This research proposes the use of imitation based learning to build collaborative strategies for a team of agents. Imitation based learning involves learning from an expert by observing her demonstrating a task and then replicating it. This mechanism makes it extremely easy for a knowledge engineer to transfer knowledge to a software agent via human demonstrations. This research aims to apply imitation to learn not only the strategy of an individual agent but also the collaborative strategy of a team of agents to achieve a common goal. The effectiveness of the proposed methodology is being assessed in the domain of RoboCup Soccer Simulation 3D which is a promising platform to address many of the complex real-world problems and offers a truly dynamic, stochastic, and partially-observable environment.
A critical flaw of existing inverse reinforcement learning (IRL) methods is their inability to significantly outperform the demonstrator. This is a consequence of the general reliance of IRL algorithms upon some form of mimicry, such as feature-count matching, rather than inferring the underlying intentions of the demonstrator that may have been poorly executed in practice. In this paper, we introduce a novel reward learning from observation algorithm, Trajectory-ranked Reward EXtrapolation (T-REX), that extrapolates beyond a set of (approximately) ranked demonstrations in order to infer high-quality reward functions from a set of potentially poor demonstrations. When combined with deep reinforcement learning, we show that this approach can achieve performance that is more than an order of magnitude better than the best-performing demonstration, on multiple Atari and MuJoCo benchmark tasks. In contrast, prior state-of-the-art imitation learning and IRL methods fail to perform better than the demonstrator and often have performance that is orders of magnitude worse than T-REX. Finally, we demonstrate that T-REX is robust to modest amounts of ranking noise and can accurately extrapolate intention by simply watching a learner noisily improve at a task over time.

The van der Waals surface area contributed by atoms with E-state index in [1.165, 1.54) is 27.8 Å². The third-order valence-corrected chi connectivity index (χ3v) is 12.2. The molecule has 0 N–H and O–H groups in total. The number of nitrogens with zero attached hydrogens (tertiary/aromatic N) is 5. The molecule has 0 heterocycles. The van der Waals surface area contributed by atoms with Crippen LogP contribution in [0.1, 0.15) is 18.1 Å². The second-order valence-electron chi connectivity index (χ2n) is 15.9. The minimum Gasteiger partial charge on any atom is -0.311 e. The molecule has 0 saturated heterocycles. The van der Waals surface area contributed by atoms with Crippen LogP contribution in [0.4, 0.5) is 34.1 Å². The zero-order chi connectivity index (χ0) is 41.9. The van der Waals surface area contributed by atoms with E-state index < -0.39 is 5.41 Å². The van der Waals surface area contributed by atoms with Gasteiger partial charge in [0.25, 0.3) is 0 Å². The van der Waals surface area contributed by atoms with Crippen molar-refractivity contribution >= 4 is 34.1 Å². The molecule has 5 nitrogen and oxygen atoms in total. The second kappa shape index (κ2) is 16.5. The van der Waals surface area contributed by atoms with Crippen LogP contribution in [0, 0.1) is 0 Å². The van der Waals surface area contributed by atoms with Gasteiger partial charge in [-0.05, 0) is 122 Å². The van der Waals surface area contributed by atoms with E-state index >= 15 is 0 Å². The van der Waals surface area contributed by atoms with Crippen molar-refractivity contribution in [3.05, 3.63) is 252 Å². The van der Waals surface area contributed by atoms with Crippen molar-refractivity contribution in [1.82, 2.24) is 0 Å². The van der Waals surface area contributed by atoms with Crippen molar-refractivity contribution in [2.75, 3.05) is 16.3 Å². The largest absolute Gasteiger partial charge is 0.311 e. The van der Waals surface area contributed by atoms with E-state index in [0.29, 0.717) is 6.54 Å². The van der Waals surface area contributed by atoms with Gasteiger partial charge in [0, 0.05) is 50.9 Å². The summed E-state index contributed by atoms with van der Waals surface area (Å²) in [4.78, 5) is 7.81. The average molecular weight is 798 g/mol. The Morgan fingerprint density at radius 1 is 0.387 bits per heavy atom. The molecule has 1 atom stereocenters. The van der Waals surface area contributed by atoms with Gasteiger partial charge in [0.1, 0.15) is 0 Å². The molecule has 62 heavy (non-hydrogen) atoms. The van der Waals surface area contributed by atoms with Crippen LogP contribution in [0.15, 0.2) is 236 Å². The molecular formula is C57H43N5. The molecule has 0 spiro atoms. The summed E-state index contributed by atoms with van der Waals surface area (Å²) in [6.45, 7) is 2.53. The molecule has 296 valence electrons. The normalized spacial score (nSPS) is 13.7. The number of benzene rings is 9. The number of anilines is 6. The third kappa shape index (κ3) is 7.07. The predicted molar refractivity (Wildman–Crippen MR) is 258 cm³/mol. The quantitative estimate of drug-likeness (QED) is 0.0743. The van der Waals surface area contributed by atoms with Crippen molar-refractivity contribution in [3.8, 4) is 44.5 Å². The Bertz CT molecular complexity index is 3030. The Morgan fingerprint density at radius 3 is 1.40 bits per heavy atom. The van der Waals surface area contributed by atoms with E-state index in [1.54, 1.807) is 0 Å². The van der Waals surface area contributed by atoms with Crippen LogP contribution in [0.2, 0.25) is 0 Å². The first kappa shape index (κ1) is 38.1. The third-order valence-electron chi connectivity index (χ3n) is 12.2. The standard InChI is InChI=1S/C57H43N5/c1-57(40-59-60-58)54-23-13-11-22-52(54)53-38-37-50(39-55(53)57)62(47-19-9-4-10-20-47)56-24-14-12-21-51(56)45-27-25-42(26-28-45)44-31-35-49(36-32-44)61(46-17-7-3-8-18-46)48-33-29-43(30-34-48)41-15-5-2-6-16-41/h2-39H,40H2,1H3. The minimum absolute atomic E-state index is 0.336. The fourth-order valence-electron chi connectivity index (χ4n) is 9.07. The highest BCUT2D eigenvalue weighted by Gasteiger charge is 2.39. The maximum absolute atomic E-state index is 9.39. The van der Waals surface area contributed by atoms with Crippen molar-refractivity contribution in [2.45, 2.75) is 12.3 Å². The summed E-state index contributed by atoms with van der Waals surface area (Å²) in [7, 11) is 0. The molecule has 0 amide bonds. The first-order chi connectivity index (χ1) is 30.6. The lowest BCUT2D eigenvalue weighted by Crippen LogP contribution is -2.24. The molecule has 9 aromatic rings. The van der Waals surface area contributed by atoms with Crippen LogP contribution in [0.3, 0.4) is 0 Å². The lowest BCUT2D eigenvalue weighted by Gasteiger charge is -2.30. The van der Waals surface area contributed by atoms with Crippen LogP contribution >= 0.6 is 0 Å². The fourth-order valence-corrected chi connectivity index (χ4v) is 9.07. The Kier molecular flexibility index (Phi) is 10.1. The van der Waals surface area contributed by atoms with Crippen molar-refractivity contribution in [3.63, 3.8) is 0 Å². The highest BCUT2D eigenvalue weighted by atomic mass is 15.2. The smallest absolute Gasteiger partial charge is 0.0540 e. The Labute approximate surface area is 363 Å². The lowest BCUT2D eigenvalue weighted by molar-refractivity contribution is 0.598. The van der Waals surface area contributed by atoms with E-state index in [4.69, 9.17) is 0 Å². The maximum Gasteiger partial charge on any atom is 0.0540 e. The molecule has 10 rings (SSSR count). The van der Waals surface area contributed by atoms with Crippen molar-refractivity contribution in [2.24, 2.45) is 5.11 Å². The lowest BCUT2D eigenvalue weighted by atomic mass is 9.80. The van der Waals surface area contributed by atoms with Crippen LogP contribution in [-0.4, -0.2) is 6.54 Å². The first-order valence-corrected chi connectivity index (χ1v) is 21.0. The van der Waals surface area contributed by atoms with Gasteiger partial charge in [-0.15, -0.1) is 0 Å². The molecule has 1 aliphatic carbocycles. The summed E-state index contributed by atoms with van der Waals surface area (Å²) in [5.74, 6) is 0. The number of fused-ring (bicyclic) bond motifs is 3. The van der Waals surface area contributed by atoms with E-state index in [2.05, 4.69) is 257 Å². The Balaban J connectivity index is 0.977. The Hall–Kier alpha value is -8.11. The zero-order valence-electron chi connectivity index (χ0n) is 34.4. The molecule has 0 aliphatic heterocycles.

Learning from demonstration (LfD) is a promising technique for instructing/teaching autonomous systems based on demonstrations from people who may have little to no experience with robots. An important aspect to LfD is the communication method used to transfer knowledge from an instructor to a robot. The communication method affects the complexity of the demonstration process for instructors, the range of tasks a robot can learn, and the learning algorithm itself. We have designed a graphical interface and an instructional language to provide an intuitive teaching system. The drawback to simplifying the teaching interface is that the resulting demonstration data are less structured, adding complexity to the learning process. This additional complexity is handled through the combination of a minimal set of predefined behaviors and a task representation capable of learning probabilistic policies over a set of behaviors. The predefined behaviors consist of finite actions a robot can perform, which act as building blocks for more complex tasks.
Munoz, J. Pablo (Brooklyn College, City University of New York) | Ozgelen, Arif T. (The Graduate Center, City University of New York) | Sklar, Elizabeth (Brooklyn College, City University of New York)
We present the initial stage of our research on Learning from Demonstration algorithms. We have implemented an algorithm based on Confident Execution, one of the components of the Confidence-Based Autonomy algorithm developed by Chernova and Veloso. Our preliminary experiments were conducted first in simulation and then using a Sony AIBO ERS-7 robot. So far, our robot has been able to learn crude navigation strategies, despite limited trials. We are currently working on improving our implementation by including additional features that describe more broadly the state of the agent. Our long term goal is to incorporate Learning from Demonstration techniques in our HRTeam (human/multi-robot) framework.
Reinforcement learning has enjoyed multiple successes in recent years. However, these successes typically require very large amounts of data before an agent achieves acceptable performance. This paper introduces a novel way of combating such requirements by leveraging existing (human or agent) knowledge. In particular, this paper uses demonstrations from agents and humans, allowing an untrained agent to quickly achieve high performance. We empirically compare with, and highlight the weakness of, HAT and CHAT, methods of transferring knowledge from a source agent/human to a target agent. This paper introduces an effective transfer approach, DRoP, combining the offline knowledge (demonstrations recorded before learning) with online confidence-based performance analysis. DRoP dynamically involves the demonstrator's knowledge, integrating it into the reinforcement learning agent's online learning loop to achieve efficient and robust learning.